Egypt and Sudan recently held high-level military talks as tensions mount over Ethiopia’s giant hydroelectric dam. Sudanese military chief Osama Askar’s visit to Cairo last week came as Ethiopia began draining the middle passage of the Grand Ethiopian Renaissance Dam (GERD). Mohamed Saied reports that Addis Ababa’s GERD construction has led to increased military cooperation between its downstream neighbors. 

4. Lebanon embraces cryptocurrency as economy tanks 

As trust wanes in Lebanon’s central bank and financial institutions, cryptocurrency is in high demandRodayna Raydan writes that “Lebanon is bursting with crypto mining shops, traders and online mentors to fulfill the surging demand from people desperately looking to gain financial freedom and much-needed US dollars.” The country’s first bitcoin ATM is now located on Beirut's iconic Hamra Street, and a second machine is reportedly on the way. 

5. Jenin’s resistance fighters confront Israel  

The Israeli army has recently intensified its raids on the West Bank city of Jenin, which Ahmad Melhem compares to “a fire that Israel is trying to put out, amid fears that it would spread to the rest of the areas in the West Bank.” The Israeli army has been relying on its special units to carry out arrests of alleged terrorists in Jenin, and specifically within the city’s refugee camp. Melhem spoke to Palestinian resistance fighters in Jenin who claimed the Israeli raids are designed to incite them.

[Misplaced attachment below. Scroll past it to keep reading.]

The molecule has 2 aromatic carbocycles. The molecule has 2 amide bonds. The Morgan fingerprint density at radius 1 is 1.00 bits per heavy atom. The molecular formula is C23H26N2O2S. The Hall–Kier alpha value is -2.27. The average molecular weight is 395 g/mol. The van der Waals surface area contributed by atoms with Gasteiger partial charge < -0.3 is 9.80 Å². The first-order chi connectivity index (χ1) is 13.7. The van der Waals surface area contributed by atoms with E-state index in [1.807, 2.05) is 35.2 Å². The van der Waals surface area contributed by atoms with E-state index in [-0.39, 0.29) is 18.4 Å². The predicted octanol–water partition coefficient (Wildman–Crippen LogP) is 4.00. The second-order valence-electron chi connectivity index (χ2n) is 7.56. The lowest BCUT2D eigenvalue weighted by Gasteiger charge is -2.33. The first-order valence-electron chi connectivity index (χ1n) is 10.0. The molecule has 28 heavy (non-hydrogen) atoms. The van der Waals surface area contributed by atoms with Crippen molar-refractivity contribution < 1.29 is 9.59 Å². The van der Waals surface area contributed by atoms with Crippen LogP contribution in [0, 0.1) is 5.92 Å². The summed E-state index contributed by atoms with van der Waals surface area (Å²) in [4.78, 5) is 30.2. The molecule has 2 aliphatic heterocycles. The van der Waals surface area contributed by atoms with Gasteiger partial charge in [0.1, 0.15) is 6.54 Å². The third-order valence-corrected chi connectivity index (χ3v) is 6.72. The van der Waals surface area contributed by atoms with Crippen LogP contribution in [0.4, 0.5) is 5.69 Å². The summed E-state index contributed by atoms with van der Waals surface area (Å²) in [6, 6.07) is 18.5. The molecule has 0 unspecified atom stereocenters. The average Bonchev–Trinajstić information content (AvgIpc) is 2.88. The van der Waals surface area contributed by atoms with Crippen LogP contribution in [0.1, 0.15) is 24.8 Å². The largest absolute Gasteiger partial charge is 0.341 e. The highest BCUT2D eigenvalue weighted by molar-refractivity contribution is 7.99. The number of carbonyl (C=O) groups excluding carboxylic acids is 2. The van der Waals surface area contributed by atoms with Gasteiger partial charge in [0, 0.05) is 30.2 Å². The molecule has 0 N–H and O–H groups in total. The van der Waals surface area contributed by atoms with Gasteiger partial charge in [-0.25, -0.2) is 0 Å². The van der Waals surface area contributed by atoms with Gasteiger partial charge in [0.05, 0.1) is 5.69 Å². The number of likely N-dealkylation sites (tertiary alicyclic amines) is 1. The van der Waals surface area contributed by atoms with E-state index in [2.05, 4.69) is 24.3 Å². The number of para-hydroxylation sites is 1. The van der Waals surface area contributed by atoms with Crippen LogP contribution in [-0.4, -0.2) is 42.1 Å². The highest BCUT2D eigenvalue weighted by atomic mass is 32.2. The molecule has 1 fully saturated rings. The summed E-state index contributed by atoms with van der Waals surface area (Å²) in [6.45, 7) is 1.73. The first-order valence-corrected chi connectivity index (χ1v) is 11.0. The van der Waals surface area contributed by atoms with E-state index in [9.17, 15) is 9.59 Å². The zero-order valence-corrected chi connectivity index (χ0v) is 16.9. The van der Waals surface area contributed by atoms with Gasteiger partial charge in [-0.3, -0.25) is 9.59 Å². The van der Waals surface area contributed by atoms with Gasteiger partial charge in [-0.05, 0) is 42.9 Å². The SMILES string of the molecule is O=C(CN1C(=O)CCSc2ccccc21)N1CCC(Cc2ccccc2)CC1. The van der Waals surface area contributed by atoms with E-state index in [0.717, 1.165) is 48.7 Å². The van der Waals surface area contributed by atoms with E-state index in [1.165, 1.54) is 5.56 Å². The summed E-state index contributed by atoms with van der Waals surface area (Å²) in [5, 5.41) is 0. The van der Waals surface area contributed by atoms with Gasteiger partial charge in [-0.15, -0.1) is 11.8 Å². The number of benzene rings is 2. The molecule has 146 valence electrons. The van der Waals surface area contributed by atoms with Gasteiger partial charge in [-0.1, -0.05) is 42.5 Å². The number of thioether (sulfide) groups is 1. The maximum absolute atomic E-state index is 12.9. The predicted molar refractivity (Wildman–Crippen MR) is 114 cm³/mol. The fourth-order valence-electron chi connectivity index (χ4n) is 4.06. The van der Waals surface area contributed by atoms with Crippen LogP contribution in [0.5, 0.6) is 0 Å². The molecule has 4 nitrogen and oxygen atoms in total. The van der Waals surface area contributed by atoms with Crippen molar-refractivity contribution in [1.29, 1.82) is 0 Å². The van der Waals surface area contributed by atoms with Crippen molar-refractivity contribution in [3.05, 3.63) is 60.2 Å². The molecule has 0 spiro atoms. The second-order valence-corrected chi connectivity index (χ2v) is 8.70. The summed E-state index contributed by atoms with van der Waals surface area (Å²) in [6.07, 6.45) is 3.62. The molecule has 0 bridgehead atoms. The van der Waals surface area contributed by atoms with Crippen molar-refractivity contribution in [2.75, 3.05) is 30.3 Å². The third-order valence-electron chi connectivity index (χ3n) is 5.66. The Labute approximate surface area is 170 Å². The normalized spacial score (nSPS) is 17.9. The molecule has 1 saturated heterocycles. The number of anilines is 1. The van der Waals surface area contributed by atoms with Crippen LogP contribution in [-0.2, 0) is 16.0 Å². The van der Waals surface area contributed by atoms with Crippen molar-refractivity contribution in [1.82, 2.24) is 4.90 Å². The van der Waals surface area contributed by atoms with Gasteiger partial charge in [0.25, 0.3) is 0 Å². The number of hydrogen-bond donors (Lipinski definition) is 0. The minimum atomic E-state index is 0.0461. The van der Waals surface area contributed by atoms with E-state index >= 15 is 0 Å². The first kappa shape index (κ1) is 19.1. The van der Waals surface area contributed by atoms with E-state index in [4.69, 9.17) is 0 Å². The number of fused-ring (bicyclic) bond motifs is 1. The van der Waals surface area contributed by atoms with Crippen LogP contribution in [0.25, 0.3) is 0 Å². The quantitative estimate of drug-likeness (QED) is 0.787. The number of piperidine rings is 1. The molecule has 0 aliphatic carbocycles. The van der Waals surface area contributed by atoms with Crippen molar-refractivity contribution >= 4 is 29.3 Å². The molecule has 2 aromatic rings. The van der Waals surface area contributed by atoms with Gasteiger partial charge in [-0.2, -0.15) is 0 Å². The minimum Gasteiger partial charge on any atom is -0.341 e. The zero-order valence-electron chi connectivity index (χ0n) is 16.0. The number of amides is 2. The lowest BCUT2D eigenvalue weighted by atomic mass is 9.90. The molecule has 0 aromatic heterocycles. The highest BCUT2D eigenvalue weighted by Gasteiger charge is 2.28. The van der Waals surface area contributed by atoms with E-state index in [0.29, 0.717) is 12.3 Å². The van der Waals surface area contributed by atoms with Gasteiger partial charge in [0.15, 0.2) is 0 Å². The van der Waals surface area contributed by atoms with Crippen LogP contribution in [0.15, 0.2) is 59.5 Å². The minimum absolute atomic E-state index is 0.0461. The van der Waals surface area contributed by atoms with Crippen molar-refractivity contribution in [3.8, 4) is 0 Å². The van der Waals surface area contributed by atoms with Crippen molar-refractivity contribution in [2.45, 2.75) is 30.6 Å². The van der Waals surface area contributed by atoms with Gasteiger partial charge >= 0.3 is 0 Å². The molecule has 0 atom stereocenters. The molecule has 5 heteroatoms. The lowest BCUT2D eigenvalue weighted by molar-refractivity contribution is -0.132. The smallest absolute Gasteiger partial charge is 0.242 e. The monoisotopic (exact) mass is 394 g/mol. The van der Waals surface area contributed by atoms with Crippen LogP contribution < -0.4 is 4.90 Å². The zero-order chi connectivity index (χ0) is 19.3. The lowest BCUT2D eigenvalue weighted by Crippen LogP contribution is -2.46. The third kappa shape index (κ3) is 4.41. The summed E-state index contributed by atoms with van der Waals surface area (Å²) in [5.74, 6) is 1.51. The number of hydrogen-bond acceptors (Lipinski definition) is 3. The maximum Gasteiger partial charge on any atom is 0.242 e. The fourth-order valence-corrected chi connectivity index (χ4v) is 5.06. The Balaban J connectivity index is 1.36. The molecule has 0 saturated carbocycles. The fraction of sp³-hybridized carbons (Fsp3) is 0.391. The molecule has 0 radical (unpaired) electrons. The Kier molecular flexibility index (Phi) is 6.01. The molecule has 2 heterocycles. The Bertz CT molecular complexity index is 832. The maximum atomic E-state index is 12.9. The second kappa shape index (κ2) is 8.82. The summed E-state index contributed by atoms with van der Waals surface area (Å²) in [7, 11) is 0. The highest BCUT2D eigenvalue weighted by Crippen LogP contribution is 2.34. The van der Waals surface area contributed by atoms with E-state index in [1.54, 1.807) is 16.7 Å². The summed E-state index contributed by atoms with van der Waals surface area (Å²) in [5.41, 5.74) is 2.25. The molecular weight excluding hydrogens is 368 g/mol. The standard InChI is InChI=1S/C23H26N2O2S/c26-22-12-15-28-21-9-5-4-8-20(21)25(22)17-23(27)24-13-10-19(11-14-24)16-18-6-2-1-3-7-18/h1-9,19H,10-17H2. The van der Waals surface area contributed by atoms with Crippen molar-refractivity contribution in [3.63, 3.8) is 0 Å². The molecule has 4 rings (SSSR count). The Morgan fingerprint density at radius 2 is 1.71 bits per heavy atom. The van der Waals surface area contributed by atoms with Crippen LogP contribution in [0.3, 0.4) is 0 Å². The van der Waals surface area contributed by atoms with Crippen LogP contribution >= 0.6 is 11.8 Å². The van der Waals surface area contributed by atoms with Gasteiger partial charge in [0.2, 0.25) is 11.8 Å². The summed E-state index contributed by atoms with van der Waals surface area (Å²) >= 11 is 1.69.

Multimedia this week: Zelenskyy’s Israel pitch, Ukraine invasion’s impact on Syria

Listen: Ben Caspit and former Israeli Ambassador to Turkey Alon Liel discuss how Volodymyr Zelenskyy used his Knesset speech to attack Israel’s stance on the war in Ukraine. 

Watch: Joe Snell catches you up on the latest Middle East and North Africa headlines in one minute.

Listen: Amberin Zaman interviews Aron Lund, a fellow at The Century Foundation think tank who focuses on Syria, about how Russia's invasion of Ukraine is set to have cascading effects in Syria where the Kremlin has been propping up the government of Syrian President Bashar al-Assad.